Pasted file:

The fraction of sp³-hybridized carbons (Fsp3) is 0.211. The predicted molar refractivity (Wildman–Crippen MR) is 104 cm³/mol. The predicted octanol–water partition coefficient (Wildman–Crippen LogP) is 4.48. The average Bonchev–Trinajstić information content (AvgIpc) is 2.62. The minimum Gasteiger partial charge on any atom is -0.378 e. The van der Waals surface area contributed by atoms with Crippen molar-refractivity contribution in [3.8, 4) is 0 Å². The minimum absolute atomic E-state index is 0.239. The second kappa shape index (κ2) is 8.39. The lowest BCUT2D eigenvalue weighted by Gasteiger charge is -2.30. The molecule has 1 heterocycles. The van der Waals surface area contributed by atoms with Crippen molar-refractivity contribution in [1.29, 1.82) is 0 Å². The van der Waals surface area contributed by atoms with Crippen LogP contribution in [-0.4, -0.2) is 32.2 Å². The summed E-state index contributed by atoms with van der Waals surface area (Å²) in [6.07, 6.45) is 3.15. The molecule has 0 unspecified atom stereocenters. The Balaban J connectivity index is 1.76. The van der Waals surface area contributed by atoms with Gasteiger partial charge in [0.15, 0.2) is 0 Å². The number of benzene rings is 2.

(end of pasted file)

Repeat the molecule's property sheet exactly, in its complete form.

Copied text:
The fraction of sp³-hybridized carbons (Fsp3) is 0.211. The predicted molar refractivity (Wildman–Crippen MR) is 104 cm³/mol. The predicted octanol–water partition coefficient (Wildman–Crippen LogP) is 4.48. The average Bonchev–Trinajstić information content (AvgIpc) is 2.62. The minimum Gasteiger partial charge on any atom is -0.378 e. The van der Waals surface area contributed by atoms with Crippen molar-refractivity contribution in [3.8, 4) is 0 Å². The minimum absolute atomic E-state index is 0.239. The second kappa shape index (κ2) is 8.39. The lowest BCUT2D eigenvalue weighted by Gasteiger charge is -2.30. The molecule has 1 heterocycles. The van der Waals surface area contributed by atoms with Crippen molar-refractivity contribution in [1.29, 1.82) is 0 Å². The van der Waals surface area contributed by atoms with Crippen LogP contribution in [-0.4, -0.2) is 32.2 Å². The summed E-state index contributed by atoms with van der Waals surface area (Å²) in [6.07, 6.45) is 3.15. The molecule has 0 unspecified atom stereocenters. The Balaban J connectivity index is 1.76. The van der Waals surface area contributed by atoms with Gasteiger partial charge in [0.15, 0.2) is 0 Å². The number of benzene rings is 2.